He wants to know if we made a good effort to let go

of the powers and principalities, and our

prejudices, partisanship, and tribalism.


Jesus died on the cross, to save us from Hell’s fires.

And he died to show us what it looks like to push back,

against unjust systems … the powers and principalities,

that thrived in his ancient world,

and still thrive in our world, today.


St. Paul’s letter reminds us that Jesus’ Church was intended to be

radically counter-cultural…


Paul reminds us that Jesus’ message was about

each of us making a difference. It was about each of us

doing whatever God gives us the power to do,

to change the unhealthy balance of things.

No more. No less.  Right here. Right now.


We are surrounded by huge churches, and huge budgets,

and huge signs and huge parking lots,

and yet in Killeen – on our doorstep — is

poverty, and loneliness, sadness, and grief.


Remember WWJD?

What would Jesus do?

Aren’t we supposed to at least try to meet Jesus half-way?  


A theologian, named Walter Wink,

wrote about Biblical “powers and principalities.”

He saw that evil spiritual forces influence us,

and frustrate God’s will.

We lose ground, he said, when we abandon our divine vocation.


Our modern human system is mind-boggling.

Children carry $500 cell phones. We can fund Medicare.

We can spend billions on highways and skyscrapers.

We launch billionaires into outer space. xii


But our systems, our huge churches, and our leaders, will never

finish the work of building God’s Kingdom.[xi]i   That’s our job!


God calls each of us, to join in the great Christian work

of bringing Jesus, to the world.


“For our struggle is not against enemies of blood and flesh,” Paul wrote, “but against the rulers, against the authorities, against the cosmic powers of this present darkness….” xiv


Because we claim to follow Christ, we are called to action.

Whatever we do, in this struggle, really matters.


“For our struggle is not against enemies of blood and flesh, but…against spiritual forces of evil.”


Standing alone we will not win the spiritual battle,

against corrupt institutions and a culture of deceit.

Jesus calls us to join hands as one Christian community,

to pray together, to work together, to support one another.

Are our struggles here[xii] real ? Oh, Yes.

Have we dug our own hole ? Yes, we have.


People have always tended to get stuck in the really dark places.

Where the Enemy prowls around, provoking violence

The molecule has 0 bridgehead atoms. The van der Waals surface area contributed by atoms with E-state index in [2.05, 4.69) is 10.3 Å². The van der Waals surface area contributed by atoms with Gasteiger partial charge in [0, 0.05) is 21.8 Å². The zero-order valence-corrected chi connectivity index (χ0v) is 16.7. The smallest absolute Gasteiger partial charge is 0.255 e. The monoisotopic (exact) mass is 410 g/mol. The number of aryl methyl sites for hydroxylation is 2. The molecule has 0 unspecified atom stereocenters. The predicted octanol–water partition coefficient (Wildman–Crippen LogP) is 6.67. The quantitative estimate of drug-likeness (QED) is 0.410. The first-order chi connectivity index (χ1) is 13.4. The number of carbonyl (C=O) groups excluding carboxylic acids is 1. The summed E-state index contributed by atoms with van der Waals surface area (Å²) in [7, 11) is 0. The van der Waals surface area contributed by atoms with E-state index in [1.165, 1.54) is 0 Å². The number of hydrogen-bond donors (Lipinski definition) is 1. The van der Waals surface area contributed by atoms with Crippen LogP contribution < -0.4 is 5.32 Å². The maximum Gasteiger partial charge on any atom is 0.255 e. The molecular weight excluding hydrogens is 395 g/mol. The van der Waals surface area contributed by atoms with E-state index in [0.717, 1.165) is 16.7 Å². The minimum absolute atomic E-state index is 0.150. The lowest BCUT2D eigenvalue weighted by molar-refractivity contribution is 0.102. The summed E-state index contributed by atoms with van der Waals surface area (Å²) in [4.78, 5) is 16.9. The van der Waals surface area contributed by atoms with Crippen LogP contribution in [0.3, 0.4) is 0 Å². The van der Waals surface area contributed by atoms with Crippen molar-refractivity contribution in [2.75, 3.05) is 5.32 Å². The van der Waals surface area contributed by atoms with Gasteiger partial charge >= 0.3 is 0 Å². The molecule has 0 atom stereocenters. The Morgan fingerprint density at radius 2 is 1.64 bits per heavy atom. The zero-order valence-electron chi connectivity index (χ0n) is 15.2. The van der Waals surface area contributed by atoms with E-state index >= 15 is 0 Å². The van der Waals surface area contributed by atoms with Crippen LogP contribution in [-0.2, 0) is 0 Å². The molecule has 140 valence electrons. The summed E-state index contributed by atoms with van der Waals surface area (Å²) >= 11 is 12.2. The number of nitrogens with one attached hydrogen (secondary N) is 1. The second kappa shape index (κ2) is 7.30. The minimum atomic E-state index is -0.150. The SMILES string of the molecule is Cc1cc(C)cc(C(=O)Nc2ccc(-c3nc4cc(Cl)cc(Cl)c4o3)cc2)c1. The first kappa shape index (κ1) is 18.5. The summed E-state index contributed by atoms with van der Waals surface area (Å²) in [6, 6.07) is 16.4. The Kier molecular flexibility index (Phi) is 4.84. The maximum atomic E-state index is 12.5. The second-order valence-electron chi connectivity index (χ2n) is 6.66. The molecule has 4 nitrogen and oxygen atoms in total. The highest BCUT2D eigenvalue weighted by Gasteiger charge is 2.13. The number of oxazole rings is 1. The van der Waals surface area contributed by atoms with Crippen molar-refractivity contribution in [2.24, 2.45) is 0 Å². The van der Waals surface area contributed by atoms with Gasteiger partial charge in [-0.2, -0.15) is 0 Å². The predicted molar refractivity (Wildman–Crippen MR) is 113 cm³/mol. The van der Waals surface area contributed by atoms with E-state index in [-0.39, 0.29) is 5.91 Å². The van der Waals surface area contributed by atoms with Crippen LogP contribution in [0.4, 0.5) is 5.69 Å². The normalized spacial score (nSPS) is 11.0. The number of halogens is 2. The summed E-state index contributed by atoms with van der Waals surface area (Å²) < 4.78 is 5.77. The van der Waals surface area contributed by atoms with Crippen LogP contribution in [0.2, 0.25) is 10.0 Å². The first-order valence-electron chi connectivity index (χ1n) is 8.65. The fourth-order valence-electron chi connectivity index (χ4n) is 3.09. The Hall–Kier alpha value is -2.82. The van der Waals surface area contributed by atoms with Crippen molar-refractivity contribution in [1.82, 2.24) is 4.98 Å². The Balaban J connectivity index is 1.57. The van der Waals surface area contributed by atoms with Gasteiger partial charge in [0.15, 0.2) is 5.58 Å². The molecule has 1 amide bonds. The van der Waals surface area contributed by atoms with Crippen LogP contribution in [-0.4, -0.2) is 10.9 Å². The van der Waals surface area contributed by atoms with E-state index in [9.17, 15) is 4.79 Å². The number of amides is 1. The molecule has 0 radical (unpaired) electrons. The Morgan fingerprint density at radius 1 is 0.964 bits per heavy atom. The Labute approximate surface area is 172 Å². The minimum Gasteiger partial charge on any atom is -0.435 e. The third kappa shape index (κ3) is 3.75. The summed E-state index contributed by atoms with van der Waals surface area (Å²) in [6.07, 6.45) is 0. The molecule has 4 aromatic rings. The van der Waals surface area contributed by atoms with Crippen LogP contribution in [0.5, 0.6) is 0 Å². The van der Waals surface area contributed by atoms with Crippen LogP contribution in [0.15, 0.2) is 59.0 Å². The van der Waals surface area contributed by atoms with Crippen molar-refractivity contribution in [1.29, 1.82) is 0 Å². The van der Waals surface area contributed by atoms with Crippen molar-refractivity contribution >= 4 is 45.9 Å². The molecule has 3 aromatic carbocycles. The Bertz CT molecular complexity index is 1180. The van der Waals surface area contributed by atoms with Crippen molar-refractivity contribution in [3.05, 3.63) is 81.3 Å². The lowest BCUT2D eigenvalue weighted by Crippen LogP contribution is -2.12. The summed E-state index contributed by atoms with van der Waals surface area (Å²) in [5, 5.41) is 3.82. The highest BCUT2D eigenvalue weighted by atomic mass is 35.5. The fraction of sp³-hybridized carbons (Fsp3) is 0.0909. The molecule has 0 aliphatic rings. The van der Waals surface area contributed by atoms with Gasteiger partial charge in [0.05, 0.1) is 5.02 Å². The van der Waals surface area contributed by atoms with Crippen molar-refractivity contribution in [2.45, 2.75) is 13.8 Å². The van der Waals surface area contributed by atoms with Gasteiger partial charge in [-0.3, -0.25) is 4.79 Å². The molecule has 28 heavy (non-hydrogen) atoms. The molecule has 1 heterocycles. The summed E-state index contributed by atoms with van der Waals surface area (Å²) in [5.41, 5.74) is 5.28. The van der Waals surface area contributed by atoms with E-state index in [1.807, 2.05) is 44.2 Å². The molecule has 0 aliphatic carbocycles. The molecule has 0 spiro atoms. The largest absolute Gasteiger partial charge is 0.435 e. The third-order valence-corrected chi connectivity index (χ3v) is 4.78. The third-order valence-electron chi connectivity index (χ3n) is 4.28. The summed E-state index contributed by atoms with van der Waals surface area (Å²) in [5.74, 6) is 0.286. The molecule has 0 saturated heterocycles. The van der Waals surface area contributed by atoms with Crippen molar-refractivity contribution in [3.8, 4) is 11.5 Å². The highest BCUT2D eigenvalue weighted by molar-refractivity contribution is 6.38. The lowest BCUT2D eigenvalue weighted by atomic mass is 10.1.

and random injustice … the subtle thorns

which make life more painful and difficult. xv


Yet, we are each wonderfully made.

There is no better evidence that Jesus truly loves us.


Jesus calls us to love and value both ourselves and each other.

He will stand with us,

as we struggle against the powers and principalities.

One community.  One church. One family.

One community.  One church. One family.




[i] Even today there are echoes of that view, in the constant chatter about the “end times,” in some Christian circles, or global warming (or cooling) or collapse, in secular circles.

[ii] Their “real world.”

[iii] They called those ages “aeons”  from the Greek word for “age”.’

[iv] … a transition of some kind, but one fully replacing the other.

[v] . Many Christians apparently see the world as still in the midst of that tension, even if they may not say so in such terms.

[vi]  As anyone could see.

[vii] See, Introducing the New Testament, supra. Pp.385-386

[viii] Supra, pp. 387

[ix] Ephesians 6:16 et seq. Yes! Evil arises in mere human error. But it also arises because the Devil wants to destroy Jesus’ good work. Of that I have no doubt.

[x] .. like bad TV reception in the old days…

[xi]  for 90 seconds!

xiii Neither Paul, Peter not Jesus taught that we are to “repay evil with evil.” Rather, the Greek biblical word is “antistenai,” which means to resists, or  “withstand”.

xiv See, Ephesians 6:10-20 ab out “the powers and principalities”.

xv Addictive personal Technology, hyper-individualism, self-centeredness and consumerism, etc.

[xii]  It is God’s will that life has blossomed here,  out of a mystical combination of chemicals and proteins, on this beautiful blue and green planet, our Island Home.